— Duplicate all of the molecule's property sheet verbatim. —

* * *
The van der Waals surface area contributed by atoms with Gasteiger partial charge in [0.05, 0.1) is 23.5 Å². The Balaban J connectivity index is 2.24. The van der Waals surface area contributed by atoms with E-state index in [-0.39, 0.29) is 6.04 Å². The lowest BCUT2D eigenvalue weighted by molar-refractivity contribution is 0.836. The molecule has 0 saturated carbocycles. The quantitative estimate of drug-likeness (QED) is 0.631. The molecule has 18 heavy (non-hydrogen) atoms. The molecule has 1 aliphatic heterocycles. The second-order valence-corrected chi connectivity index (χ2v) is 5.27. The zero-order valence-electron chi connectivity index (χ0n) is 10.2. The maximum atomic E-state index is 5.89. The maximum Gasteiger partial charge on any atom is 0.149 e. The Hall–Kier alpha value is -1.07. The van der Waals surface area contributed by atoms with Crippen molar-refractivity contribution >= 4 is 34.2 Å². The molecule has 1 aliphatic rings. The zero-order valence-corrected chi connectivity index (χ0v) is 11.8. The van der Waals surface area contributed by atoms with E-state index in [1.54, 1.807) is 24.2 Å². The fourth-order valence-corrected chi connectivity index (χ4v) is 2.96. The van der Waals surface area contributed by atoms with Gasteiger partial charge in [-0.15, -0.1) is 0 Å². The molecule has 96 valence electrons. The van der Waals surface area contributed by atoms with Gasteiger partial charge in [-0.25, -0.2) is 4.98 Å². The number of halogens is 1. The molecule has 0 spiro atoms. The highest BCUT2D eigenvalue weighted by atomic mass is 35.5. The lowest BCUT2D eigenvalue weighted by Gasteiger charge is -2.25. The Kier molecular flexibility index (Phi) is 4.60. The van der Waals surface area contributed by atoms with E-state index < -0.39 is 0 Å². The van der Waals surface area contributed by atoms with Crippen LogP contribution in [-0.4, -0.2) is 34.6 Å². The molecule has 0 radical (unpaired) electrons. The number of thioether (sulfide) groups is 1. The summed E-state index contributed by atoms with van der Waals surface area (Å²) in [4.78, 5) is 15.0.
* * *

The van der Waals surface area contributed by atoms with Gasteiger partial charge in [0.05, 0.1) is 23.5 Å². The Balaban J connectivity index is 2.24. The van der Waals surface area contributed by atoms with E-state index in [-0.39, 0.29) is 6.04 Å². The lowest BCUT2D eigenvalue weighted by molar-refractivity contribution is 0.836. The molecule has 0 saturated carbocycles. The quantitative estimate of drug-likeness (QED) is 0.631. The molecule has 18 heavy (non-hydrogen) atoms. The molecule has 1 aliphatic heterocycles. The second-order valence-corrected chi connectivity index (χ2v) is 5.27. The zero-order valence-electron chi connectivity index (χ0n) is 10.2. The maximum atomic E-state index is 5.89. The maximum Gasteiger partial charge on any atom is 0.149 e. The Hall–Kier alpha value is -1.07. The van der Waals surface area contributed by atoms with Crippen molar-refractivity contribution >= 4 is 34.2 Å². The molecule has 1 aliphatic rings. The zero-order valence-corrected chi connectivity index (χ0v) is 11.8. The van der Waals surface area contributed by atoms with E-state index in [1.54, 1.807) is 24.2 Å². The fourth-order valence-corrected chi connectivity index (χ4v) is 2.96. The van der Waals surface area contributed by atoms with Gasteiger partial charge in [-0.15, -0.1) is 0 Å². The molecule has 96 valence electrons. The van der Waals surface area contributed by atoms with Gasteiger partial charge in [-0.25, -0.2) is 4.98 Å². The number of halogens is 1. The molecule has 0 spiro atoms. The highest BCUT2D eigenvalue weighted by atomic mass is 35.5. The lowest BCUT2D eigenvalue weighted by Gasteiger charge is -2.25. The Kier molecular flexibility index (Phi) is 4.60. The van der Waals surface area contributed by atoms with E-state index < -0.39 is 0 Å². The van der Waals surface area contributed by atoms with Crippen LogP contribution in [-0.4, -0.2) is 34.6 Å². The molecule has 0 radical (unpaired) electrons. The number of thioether (sulfide) groups is 1. The summed E-state index contributed by atoms with van der Waals surface area (Å²) in [4.78, 5) is 15.0.